The resource-rich area has an ugly side story: every year, malnutrition kills 400-500 children here. Creative solutions hold the key to its recovery, writes KumKum Dasgupta.india Updated: Nov 01, 2012 02:21 IST
Melghat is an incredibly beautiful place — especially, if you visit the forest-rich area after a robust monsoon (like I did). The weather was cool, the sky pale azure and the spectacular cliff-and-ravine landscape green.
But this gem of a place, 750 kilometres northeast of Mumbai in Maharashtra’s Amravati district, has an ugly side story: hunger and malnutrition have been killing tribal children and women here for years. Things came to a head in 2010-11, when the two killed 509 children and 20 women.
In India, tribals have historically fared badly than others on malnutrition indicators. Nearly 54% of children (under-5) are underweight; the national average is 43%. Melghat’s Infant Mortality Rate (IMR) is the worst in Maharashtra: 48 per 1,000 live births, higher than the state’s score of 33 and India’s 46.7. The area’s Maternal Mortality Rate (MMR) is 120.6 (per one lakh births). Maharashtra’s MMR is 130 and India’s is 212.
My first stop was Chandras-hekhar Dholene’s office, a slightly dilapidated British-era structure at Chikaldhara, one of the two tehsils of the area. Dholene, a garrulous man in his fifties, is the child development officer of the Integrated Child Development Services (ICDS), the country’s premier social welfare scheme for tackling malnutrition and health problems of children and mothers.
“I don’t even have an official vehicle. How can I keep an eye on the health of children and women?” replied Dholene rhetorically to my question on the region’s health record, deftly skirting any comment on the state of the ICDS programme in Melghat.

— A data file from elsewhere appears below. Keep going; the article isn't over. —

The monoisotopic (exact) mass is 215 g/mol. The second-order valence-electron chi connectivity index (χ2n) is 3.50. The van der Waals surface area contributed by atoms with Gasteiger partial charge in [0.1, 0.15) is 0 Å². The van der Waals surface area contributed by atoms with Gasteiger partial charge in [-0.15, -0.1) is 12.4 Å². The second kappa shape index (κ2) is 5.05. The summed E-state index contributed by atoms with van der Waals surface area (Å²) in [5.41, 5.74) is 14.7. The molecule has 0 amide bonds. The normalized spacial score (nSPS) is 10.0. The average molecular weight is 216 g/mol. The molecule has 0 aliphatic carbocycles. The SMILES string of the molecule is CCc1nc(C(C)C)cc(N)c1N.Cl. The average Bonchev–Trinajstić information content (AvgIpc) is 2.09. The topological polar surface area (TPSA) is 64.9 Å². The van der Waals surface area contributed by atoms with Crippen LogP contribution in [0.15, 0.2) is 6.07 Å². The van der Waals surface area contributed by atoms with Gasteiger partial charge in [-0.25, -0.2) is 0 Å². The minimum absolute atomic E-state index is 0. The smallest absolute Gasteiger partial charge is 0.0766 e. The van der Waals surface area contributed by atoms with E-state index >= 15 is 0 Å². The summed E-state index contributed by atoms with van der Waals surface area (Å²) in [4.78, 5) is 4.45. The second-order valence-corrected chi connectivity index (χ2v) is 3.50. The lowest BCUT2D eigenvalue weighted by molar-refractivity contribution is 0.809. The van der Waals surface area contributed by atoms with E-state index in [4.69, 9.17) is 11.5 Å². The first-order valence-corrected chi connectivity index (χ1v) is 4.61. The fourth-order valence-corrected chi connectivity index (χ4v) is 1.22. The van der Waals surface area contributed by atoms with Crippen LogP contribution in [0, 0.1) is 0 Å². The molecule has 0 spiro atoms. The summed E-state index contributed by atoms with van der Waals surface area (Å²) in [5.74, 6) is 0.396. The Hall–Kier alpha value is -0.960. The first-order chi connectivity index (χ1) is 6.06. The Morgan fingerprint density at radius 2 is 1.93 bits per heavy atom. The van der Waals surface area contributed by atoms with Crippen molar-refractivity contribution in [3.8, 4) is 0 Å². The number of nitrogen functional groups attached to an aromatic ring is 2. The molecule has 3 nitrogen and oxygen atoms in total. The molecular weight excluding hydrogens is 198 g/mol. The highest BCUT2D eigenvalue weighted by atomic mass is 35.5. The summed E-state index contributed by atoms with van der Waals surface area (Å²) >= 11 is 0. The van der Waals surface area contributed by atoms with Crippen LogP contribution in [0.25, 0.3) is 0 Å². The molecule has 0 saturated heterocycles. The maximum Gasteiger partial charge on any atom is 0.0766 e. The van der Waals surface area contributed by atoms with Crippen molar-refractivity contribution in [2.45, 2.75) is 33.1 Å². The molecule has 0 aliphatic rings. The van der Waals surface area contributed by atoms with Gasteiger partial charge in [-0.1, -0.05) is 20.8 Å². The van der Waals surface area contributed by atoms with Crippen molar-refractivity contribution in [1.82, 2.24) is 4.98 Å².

As I pondered over his comment, Dholene continued, pointing towards an old, laminated map of Melghat on the wall: “Look, how v-a-s-t my area is. It’s difficult to monitor without a gari.” Then, without waiting for my next question, he added: “Some of the villages are not connected by roads and remain cut off during the rainy season. It’s difficult to deliver even the basic health and nutrition services then.”
Along with this crippling lack of infrastructure, there are many other factors that have aggravated the health crisis in Melghat: under-equipped and under-staffed public health and ICDS centres, the tradition of early marriages and early motherhood among the Korku and Gond tribals, lack of sanitation and clean drinking water facilities and the tribals’ blind faith in bhumkas (quacks).
India’s forest laws are also blamed for hunger and malnutrition among the tribals because it restricts their access to forest produce, which once ensured year-long food and nutritional security. Then there are over-zealous babus and their plans to ‘modernise’ the tribal way of life, which only end up complicating the situation further.